- Prepare
- Algorithms
- Graph Theory
- Kruskal (MST): Really Special Subtree

# Kruskal (MST): Really Special Subtree

# Kruskal (MST): Really Special Subtree

- Prepare
- Algorithms
- Graph Theory
- Kruskal (MST): Really Special Subtree

Given an undirected weighted connected graph, find the Really Special SubTree in it. The Really Special SubTree is defined as a subgraph consisting of all the nodes in the graph and:

- There is only one exclusive path from a node to every other node.
- The subgraph is of minimum overall weight (sum of all edges) among all such subgraphs.
- No cycles are formed

To create the Really Special SubTree, always pick the edge with smallest weight. Determine if including it will create a cycle. If so, ignore the edge. If there are edges of equal weight available:

- Choose the edge that minimizes the sum where and are vertices and is the edge weight.
- If there is still a collision, choose any of them.

Print the overall weight of the tree formed using the rules.

For example, given the following edges:

```
u v wt
1 2 2
2 3 3
3 1 5
```

First choose at weight . Next choose at weight . All nodes are connected without cycles for a total weight of .

**Function Description**

Complete the function in the editor below. It should return an integer that represents the total weight of the subtree formed.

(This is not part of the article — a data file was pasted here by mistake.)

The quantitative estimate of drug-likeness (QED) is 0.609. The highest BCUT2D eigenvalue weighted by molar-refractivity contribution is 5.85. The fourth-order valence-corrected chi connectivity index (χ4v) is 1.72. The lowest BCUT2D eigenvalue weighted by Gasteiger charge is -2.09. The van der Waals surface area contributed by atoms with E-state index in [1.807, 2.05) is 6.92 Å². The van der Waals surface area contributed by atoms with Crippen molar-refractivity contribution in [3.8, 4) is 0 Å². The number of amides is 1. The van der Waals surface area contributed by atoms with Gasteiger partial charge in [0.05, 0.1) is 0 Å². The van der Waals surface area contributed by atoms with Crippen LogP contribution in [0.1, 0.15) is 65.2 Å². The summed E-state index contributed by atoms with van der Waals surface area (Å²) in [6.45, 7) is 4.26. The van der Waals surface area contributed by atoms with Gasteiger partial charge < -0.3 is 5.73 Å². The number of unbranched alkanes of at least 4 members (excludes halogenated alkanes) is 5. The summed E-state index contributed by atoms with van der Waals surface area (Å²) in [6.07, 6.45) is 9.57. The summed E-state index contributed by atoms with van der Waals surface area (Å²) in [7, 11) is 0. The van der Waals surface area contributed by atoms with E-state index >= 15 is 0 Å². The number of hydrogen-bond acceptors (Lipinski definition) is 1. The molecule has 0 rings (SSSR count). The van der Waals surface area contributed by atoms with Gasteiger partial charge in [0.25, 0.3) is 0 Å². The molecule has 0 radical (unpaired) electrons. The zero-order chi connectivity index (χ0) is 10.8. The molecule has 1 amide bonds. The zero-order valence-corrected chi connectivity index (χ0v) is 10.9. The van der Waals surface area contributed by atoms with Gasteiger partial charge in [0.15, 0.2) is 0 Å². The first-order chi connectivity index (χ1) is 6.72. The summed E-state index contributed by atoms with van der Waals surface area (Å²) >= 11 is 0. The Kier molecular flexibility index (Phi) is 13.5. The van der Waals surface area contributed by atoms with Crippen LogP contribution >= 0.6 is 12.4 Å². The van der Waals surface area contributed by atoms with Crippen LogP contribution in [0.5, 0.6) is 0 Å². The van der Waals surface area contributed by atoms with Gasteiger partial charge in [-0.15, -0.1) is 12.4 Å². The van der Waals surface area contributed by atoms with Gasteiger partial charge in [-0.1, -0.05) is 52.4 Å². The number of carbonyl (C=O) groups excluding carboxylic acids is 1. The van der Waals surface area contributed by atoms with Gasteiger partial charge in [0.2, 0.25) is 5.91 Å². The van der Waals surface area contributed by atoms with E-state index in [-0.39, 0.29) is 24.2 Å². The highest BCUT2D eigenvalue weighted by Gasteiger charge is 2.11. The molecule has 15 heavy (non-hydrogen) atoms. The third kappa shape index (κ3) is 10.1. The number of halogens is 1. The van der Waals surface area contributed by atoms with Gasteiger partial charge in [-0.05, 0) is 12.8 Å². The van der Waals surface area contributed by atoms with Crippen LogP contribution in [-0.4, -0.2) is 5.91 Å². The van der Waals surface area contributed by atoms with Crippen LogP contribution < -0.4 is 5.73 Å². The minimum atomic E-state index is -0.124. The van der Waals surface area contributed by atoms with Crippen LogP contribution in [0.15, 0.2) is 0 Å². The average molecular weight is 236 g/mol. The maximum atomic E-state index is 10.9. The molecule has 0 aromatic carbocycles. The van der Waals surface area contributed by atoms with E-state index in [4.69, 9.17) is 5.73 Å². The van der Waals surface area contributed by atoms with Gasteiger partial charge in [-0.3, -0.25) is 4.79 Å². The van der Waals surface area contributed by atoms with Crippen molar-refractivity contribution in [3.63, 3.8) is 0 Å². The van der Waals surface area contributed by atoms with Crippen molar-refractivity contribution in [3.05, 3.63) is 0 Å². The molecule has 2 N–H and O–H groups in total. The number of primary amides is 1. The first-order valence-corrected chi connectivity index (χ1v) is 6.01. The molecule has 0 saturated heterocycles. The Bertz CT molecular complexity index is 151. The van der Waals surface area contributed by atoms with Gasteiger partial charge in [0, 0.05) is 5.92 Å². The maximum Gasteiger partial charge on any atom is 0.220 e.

kruskals has the following parameters:

*g_nodes*: an integer that represents the number of nodes in the tree*g_from*: an array of integers that represent beginning edge node numbers*g_to*: an array of integers that represent ending edge node numbers*g_weight*: an array of integers that represent the weights of each edge

**Input Format**

The first line has two space-separated integers and , the number of nodes and edges in the graph.

The next lines each consist of three space-separated integers , and , where and denote the two nodes between which the **undirected** edge exists and denotes the weight of that edge.

**Constraints**

**Note: ** If there are edges between the same pair of nodes with different weights, they are to be considered as is, like multiple edges.

**Output Format**

Print a single integer denoting the total weight of the Really Special SubTree.

4 6

1 2 5

1 3 3

4 1 6

2 4 7

3 2 4

3 4 5

**Sample Output 1**

`12`

**Explanation 1**

The graph given in the test case is shown above.

Applying Kruskal's algorithm, all of the edges are sorted in ascending order of weight.

After sorting, the edge choices are available as :

and

Select 2 \rightarrow 3 (w=4)$ because it has the lowest weight without creating a cycle

The edge would form a cycle, so it is ignored

Select to finish the MST yielding a total weight of